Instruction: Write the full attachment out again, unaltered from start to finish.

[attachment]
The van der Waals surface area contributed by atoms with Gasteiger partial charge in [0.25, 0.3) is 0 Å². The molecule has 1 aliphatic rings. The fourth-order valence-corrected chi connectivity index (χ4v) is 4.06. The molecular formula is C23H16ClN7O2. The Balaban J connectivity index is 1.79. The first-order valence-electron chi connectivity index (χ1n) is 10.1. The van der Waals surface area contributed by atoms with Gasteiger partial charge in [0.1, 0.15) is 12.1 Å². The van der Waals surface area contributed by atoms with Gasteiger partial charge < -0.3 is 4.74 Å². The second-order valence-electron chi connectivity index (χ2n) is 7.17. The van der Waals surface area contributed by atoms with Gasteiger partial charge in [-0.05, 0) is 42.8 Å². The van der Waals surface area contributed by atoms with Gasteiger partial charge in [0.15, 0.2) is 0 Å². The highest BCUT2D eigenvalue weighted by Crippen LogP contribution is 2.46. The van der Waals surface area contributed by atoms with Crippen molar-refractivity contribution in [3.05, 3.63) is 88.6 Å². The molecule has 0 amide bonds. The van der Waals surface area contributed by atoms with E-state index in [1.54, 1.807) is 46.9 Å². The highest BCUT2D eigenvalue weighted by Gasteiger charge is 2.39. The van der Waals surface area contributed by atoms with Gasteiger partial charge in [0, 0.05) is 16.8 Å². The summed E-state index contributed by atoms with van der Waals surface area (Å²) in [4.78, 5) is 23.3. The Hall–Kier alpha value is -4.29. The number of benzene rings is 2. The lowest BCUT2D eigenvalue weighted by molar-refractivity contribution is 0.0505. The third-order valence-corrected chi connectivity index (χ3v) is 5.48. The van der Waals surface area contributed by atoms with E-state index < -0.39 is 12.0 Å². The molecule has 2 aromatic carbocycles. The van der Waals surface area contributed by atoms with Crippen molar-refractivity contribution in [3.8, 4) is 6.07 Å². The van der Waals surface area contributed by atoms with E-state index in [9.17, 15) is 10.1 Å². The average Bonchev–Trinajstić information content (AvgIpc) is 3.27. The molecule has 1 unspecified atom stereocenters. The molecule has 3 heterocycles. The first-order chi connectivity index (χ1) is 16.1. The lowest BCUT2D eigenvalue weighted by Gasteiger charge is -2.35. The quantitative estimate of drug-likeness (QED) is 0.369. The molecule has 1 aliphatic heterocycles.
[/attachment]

The van der Waals surface area contributed by atoms with Gasteiger partial charge in [0.25, 0.3) is 0 Å². The molecule has 1 aliphatic rings. The fourth-order valence-corrected chi connectivity index (χ4v) is 4.06. The molecular formula is C23H16ClN7O2. The Balaban J connectivity index is 1.79. The first-order valence-electron chi connectivity index (χ1n) is 10.1. The van der Waals surface area contributed by atoms with Gasteiger partial charge in [0.1, 0.15) is 12.1 Å². The van der Waals surface area contributed by atoms with Gasteiger partial charge < -0.3 is 4.74 Å². The second-order valence-electron chi connectivity index (χ2n) is 7.17. The van der Waals surface area contributed by atoms with Gasteiger partial charge in [-0.05, 0) is 42.8 Å². The van der Waals surface area contributed by atoms with Gasteiger partial charge in [0.15, 0.2) is 0 Å². The highest BCUT2D eigenvalue weighted by Crippen LogP contribution is 2.46. The van der Waals surface area contributed by atoms with Crippen molar-refractivity contribution in [3.05, 3.63) is 88.6 Å². The molecule has 0 amide bonds. The van der Waals surface area contributed by atoms with E-state index in [1.54, 1.807) is 46.9 Å². The highest BCUT2D eigenvalue weighted by Gasteiger charge is 2.39. The van der Waals surface area contributed by atoms with Gasteiger partial charge in [0, 0.05) is 16.8 Å². The summed E-state index contributed by atoms with van der Waals surface area (Å²) in [4.78, 5) is 23.3. The Hall–Kier alpha value is -4.29. The number of benzene rings is 2. The lowest BCUT2D eigenvalue weighted by molar-refractivity contribution is 0.0505. The third-order valence-corrected chi connectivity index (χ3v) is 5.48. The van der Waals surface area contributed by atoms with E-state index < -0.39 is 12.0 Å². The molecule has 2 aromatic carbocycles. The van der Waals surface area contributed by atoms with Crippen molar-refractivity contribution in [3.8, 4) is 6.07 Å². The van der Waals surface area contributed by atoms with E-state index in [9.17, 15) is 10.1 Å². The average Bonchev–Trinajstić information content (AvgIpc) is 3.27. The molecule has 1 unspecified atom stereocenters. The molecule has 3 heterocycles. The first-order chi connectivity index (χ1) is 16.1. The lowest BCUT2D eigenvalue weighted by Gasteiger charge is -2.35. The quantitative estimate of drug-likeness (QED) is 0.369. The molecule has 1 aliphatic heterocycles.